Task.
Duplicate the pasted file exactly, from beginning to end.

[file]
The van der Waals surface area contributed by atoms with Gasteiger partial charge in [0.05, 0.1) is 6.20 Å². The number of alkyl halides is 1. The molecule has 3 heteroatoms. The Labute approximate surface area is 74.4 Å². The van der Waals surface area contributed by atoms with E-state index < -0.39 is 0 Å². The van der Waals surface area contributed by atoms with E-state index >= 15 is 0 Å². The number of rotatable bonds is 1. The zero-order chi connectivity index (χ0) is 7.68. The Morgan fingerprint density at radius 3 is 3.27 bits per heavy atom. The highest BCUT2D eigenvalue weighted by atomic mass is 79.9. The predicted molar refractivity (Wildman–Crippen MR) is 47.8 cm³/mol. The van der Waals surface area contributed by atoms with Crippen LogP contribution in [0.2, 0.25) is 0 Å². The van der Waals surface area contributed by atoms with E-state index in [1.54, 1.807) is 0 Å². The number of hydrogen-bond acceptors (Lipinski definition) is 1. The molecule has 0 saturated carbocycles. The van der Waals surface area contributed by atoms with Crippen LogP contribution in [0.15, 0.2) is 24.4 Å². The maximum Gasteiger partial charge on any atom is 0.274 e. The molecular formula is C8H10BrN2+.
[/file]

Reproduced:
The van der Waals surface area contributed by atoms with Gasteiger partial charge in [0.05, 0.1) is 6.20 Å². The number of alkyl halides is 1. The molecule has 3 heteroatoms. The Labute approximate surface area is 74.4 Å². The van der Waals surface area contributed by atoms with E-state index < -0.39 is 0 Å². The van der Waals surface area contributed by atoms with E-state index >= 15 is 0 Å². The number of rotatable bonds is 1. The zero-order chi connectivity index (χ0) is 7.68. The Morgan fingerprint density at radius 3 is 3.27 bits per heavy atom. The highest BCUT2D eigenvalue weighted by atomic mass is 79.9. The predicted molar refractivity (Wildman–Crippen MR) is 47.8 cm³/mol. The van der Waals surface area contributed by atoms with Crippen LogP contribution in [0.2, 0.25) is 0 Å². The van der Waals surface area contributed by atoms with E-state index in [1.54, 1.807) is 0 Å². The number of hydrogen-bond acceptors (Lipinski definition) is 1. The molecule has 0 saturated carbocycles. The van der Waals surface area contributed by atoms with Crippen LogP contribution in [0.15, 0.2) is 24.4 Å². The maximum Gasteiger partial charge on any atom is 0.274 e. The molecular formula is C8H10BrN2+.